Numerous engineered and natural systems form through reinforcement and stabilization of a deformed configuration that was generated by a transient force. An important class of such structures arises during gametogenesis, when a dividing cell undergoes incomplete cytokinesis, giving rise to daughter cells that remain connected through a stabilized intercellular bridge (ICB). ICBs can form through arrest of the contractile cytokinetic furrow and its subsequent stabilization. Despite knowledge of the molecular components, the mechanics underlying robust ICB assembly and the interplay between ring contractility and stiffening are poorly understood. Here, we report joint experimental and theoretical work that explores the physics underlying robust ICB assembly. We develop a continuum mechanics model that reveals the minimal requirements for the formation of stable ICBs, and validate the model’s equilibrium predictions through a tabletop experimental analog. With insight into the equilibrium states, we turn to the dynamics: we demonstrate that contractility and stiffening are in dynamic competition and that the time intervals of their action must overlap to ensure assembly of ICBs of biologically observed proportions. Our results highlight a mechanism in which deformation and remodeling are tightly coordinated—one that is applicable to several mechanics-based applications and is a common theme in biological systems spanning several length scales.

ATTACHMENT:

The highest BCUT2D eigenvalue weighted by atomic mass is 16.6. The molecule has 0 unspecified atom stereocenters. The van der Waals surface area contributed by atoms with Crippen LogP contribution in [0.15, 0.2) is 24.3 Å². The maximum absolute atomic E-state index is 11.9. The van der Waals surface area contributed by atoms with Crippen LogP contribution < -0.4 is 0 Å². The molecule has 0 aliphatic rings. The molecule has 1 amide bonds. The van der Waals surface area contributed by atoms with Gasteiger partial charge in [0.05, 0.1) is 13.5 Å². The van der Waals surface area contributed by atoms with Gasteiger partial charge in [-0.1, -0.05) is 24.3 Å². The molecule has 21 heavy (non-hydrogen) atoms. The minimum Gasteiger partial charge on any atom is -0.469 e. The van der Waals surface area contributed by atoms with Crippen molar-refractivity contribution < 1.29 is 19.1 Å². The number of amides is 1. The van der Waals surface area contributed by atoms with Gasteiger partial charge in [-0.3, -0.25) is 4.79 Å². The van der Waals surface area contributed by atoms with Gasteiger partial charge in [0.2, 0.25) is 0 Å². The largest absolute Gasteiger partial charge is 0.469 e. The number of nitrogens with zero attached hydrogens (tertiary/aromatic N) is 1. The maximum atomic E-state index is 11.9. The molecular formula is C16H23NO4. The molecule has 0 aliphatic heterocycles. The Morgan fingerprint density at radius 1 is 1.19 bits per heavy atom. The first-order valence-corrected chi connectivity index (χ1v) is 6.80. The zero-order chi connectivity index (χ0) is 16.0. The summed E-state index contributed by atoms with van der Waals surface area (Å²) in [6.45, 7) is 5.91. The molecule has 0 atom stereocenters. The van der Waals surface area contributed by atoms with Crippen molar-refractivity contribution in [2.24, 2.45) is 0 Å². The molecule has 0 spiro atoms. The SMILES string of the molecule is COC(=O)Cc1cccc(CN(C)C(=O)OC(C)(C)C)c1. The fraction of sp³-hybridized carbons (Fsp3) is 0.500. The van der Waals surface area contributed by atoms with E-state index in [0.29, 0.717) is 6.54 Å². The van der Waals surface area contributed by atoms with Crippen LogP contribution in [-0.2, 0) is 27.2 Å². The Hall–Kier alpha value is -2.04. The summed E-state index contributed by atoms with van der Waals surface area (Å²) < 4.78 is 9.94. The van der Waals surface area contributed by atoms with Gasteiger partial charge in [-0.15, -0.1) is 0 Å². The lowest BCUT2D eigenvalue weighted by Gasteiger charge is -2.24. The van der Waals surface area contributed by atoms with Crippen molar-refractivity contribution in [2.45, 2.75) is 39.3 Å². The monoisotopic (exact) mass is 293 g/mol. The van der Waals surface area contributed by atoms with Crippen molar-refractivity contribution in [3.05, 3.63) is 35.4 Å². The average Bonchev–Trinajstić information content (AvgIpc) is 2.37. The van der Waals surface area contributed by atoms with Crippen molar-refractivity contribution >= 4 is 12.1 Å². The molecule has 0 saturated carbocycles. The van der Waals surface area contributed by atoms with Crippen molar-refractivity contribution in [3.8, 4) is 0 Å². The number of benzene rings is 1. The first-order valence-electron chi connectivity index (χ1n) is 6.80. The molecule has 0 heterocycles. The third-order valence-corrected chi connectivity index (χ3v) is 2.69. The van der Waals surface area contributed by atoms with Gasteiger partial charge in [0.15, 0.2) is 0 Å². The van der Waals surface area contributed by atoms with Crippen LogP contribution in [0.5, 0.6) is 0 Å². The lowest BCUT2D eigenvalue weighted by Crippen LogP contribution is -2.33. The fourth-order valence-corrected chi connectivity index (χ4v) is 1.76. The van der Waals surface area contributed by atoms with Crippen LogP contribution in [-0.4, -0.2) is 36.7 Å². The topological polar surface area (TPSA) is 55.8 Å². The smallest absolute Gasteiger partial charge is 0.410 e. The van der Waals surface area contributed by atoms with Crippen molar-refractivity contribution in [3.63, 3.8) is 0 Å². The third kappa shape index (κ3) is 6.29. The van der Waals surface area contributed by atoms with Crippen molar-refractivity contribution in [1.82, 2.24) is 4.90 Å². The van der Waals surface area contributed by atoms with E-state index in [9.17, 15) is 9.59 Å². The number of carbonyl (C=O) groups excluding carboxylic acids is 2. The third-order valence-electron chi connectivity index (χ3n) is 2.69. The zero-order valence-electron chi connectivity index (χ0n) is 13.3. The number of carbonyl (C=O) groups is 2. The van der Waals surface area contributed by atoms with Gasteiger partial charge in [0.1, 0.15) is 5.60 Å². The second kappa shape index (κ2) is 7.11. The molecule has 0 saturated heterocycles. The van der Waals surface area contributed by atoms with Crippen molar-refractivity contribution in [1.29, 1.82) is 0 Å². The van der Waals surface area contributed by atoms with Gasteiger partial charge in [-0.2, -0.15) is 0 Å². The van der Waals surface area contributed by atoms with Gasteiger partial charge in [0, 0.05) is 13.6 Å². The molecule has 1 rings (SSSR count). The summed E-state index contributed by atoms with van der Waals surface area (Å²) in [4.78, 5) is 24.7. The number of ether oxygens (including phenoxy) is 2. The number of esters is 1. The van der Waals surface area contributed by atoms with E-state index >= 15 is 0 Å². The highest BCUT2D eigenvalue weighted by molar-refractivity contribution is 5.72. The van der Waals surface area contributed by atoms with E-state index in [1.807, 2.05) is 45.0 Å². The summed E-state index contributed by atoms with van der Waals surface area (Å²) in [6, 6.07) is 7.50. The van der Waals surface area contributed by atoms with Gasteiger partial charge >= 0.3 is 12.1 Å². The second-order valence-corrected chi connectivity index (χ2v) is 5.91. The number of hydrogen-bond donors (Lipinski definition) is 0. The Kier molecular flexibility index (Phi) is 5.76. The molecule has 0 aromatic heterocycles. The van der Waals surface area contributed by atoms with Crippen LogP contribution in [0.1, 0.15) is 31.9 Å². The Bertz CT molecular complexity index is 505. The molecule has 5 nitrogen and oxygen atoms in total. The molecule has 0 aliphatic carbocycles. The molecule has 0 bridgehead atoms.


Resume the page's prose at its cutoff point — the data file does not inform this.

Small cell clusters exhibit numerous phenomena typically associated with complex systems, such as division of labour and programmed cell death. A conserved class of such clusters occurs during oogenesis in the form of germline cysts that give rise to oocytes. Germline cysts form through cell divisions with incomplete cytokinesis, leaving cells intimately connected through intercellular bridges that facilitate cyst generation, cell fate determination and collective growth dynamics. Using the well-characterized Drosophila melanogaster female germline cyst as a foundation, we present mathematical models rooted in the dynamics of cell cycle proteins and their interactions to explain the generation of germline cell lineage trees (CLTs) and highlight the diversity of observed CLT sizes and topologies across species. We analyse competing models of symmetry breaking in CLTs to rationalize the observed dynamics and robustness of oocyte fate specification, and highlight remaining gaps in knowledge. We also explore how CLT topology affects cell cycle dynamics and synchronization and highlight mechanisms of intercellular coupling that underlie the observed collective growth patterns during oogenesis. Throughout, we point to similarities across organisms that warrant further investigation and comment on the extent to which experimental and theoretical findings made in model systems extend to other species.